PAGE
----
Vaccination is an effective protection
Of the more than 40,000 cases examined in the study, only 1.8 percent were fully vaccinated, which the researchers interpret as further confirmation that the vaccines are highly effective. 74 percent of infected people were not vaccinated, and 24 percent were only partially vaccinated, that is, with only one vaccination dose. Due to the limited data available for this purpose, researchers cannot make any statements about whether there is a greater risk of serious illness in people who have also been vaccinated.
“Our analysis shows that without vaccinations, an outbreak in the delta would put a much greater burden on the health system than an alpha epidemic,” said one of the study’s authors, Anne Brisanis of the University of Cambridge. “Having a full vaccination is critical to reducing the risk of developing symptomatic infection and reducing the risk of severe delta infection and hospitalization.”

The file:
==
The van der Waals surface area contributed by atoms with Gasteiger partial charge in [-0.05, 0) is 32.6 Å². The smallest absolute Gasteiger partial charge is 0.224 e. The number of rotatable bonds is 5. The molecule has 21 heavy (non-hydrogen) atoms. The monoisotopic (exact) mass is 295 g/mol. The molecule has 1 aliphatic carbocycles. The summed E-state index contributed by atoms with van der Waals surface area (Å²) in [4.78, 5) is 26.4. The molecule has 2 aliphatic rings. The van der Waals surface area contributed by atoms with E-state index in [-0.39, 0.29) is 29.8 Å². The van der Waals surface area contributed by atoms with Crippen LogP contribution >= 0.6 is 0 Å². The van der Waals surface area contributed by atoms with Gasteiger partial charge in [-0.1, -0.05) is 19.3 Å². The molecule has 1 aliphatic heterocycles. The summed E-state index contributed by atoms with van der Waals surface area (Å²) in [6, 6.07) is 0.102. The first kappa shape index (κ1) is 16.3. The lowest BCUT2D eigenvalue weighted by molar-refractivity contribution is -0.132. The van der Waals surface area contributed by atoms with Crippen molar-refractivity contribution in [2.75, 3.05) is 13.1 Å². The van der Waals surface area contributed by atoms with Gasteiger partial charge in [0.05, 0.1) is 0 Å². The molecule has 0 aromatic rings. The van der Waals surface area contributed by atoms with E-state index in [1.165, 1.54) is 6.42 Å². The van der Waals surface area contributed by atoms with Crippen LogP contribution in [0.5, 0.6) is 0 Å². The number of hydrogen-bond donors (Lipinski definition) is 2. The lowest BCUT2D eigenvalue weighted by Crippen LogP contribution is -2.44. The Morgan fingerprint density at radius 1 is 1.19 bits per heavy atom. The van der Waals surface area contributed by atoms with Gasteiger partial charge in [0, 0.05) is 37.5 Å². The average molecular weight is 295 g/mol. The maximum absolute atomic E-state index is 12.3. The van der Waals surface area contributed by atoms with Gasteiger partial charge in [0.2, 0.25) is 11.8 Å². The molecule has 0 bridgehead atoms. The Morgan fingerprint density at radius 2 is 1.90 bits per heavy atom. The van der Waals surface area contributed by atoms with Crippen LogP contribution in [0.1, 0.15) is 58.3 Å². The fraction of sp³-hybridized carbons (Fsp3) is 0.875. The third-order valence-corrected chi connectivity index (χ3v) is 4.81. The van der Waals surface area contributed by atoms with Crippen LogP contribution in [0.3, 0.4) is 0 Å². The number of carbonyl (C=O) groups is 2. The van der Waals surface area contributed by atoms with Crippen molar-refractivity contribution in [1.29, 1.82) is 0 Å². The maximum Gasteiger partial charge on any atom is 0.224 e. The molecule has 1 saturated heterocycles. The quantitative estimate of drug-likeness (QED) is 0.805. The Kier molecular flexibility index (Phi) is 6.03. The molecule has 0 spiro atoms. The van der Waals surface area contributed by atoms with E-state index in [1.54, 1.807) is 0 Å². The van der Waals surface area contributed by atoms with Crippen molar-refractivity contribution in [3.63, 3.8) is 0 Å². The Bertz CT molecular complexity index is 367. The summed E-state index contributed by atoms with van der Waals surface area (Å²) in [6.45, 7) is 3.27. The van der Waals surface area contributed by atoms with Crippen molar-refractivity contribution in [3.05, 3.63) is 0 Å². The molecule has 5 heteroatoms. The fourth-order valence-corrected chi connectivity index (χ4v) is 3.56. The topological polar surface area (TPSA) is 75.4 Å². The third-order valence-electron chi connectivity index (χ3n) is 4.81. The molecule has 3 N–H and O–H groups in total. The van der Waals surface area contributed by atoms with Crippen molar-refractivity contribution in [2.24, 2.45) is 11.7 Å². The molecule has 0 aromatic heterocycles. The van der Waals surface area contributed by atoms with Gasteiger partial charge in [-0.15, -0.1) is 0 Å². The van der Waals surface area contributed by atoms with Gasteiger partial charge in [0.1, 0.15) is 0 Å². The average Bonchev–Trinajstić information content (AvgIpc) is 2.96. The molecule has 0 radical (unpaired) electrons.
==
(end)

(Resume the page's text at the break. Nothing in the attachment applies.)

The authors cite weaknesses in their study as they did not have any data on their patients’ previous illnesses. It is also possible that hospital admission rules may have changed during the trial period. The researchers at least tried to reduce these factors in their calculations as much as possible.
The delta variant, which was initially demonstrated in India, is now the dominant variant in many countries. Experts predict that it will largely displace other variants around the world – unless a more contagious species spreads. Delta was first discovered in England in March.